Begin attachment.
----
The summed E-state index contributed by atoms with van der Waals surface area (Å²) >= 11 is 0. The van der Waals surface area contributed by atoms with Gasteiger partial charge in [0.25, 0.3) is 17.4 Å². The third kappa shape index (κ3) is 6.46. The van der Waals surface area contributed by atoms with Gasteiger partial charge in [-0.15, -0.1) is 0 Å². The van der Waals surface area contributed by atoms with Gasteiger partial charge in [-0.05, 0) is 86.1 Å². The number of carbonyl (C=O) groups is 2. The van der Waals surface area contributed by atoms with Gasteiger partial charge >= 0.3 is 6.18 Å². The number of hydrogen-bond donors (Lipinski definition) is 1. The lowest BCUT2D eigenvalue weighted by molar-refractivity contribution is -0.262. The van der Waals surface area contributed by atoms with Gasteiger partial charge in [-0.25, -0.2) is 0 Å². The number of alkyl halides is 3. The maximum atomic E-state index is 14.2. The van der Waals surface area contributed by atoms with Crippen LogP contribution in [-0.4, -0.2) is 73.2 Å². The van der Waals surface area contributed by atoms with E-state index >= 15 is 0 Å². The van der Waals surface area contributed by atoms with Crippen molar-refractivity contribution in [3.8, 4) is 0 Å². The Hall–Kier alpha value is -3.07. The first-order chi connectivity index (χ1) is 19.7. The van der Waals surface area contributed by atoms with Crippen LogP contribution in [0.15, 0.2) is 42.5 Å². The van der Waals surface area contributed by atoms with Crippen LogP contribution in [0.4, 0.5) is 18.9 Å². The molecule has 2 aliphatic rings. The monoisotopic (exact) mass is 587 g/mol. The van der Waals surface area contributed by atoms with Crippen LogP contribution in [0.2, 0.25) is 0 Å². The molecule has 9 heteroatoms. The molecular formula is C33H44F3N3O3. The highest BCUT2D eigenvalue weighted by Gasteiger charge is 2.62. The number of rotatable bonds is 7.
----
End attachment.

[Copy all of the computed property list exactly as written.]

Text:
The summed E-state index contributed by atoms with van der Waals surface area (Å²) >= 11 is 0. The van der Waals surface area contributed by atoms with Gasteiger partial charge in [0.25, 0.3) is 17.4 Å². The third kappa shape index (κ3) is 6.46. The van der Waals surface area contributed by atoms with Gasteiger partial charge in [-0.15, -0.1) is 0 Å². The van der Waals surface area contributed by atoms with Gasteiger partial charge in [-0.05, 0) is 86.1 Å². The number of carbonyl (C=O) groups is 2. The van der Waals surface area contributed by atoms with Gasteiger partial charge >= 0.3 is 6.18 Å². The number of hydrogen-bond donors (Lipinski definition) is 1. The lowest BCUT2D eigenvalue weighted by molar-refractivity contribution is -0.262. The van der Waals surface area contributed by atoms with Gasteiger partial charge in [-0.25, -0.2) is 0 Å². The number of alkyl halides is 3. The maximum atomic E-state index is 14.2. The van der Waals surface area contributed by atoms with Crippen LogP contribution in [-0.4, -0.2) is 73.2 Å². The van der Waals surface area contributed by atoms with E-state index >= 15 is 0 Å². The van der Waals surface area contributed by atoms with Crippen molar-refractivity contribution in [3.8, 4) is 0 Å². The Hall–Kier alpha value is -3.07. The first-order chi connectivity index (χ1) is 19.7. The van der Waals surface area contributed by atoms with Crippen LogP contribution in [0.15, 0.2) is 42.5 Å². The van der Waals surface area contributed by atoms with Crippen LogP contribution in [0.4, 0.5) is 18.9 Å². The molecule has 2 aliphatic rings. The monoisotopic (exact) mass is 587 g/mol. The van der Waals surface area contributed by atoms with Crippen LogP contribution in [0.2, 0.25) is 0 Å². The molecule has 9 heteroatoms. The molecular formula is C33H44F3N3O3. The highest BCUT2D eigenvalue weighted by Gasteiger charge is 2.62. The number of rotatable bonds is 7.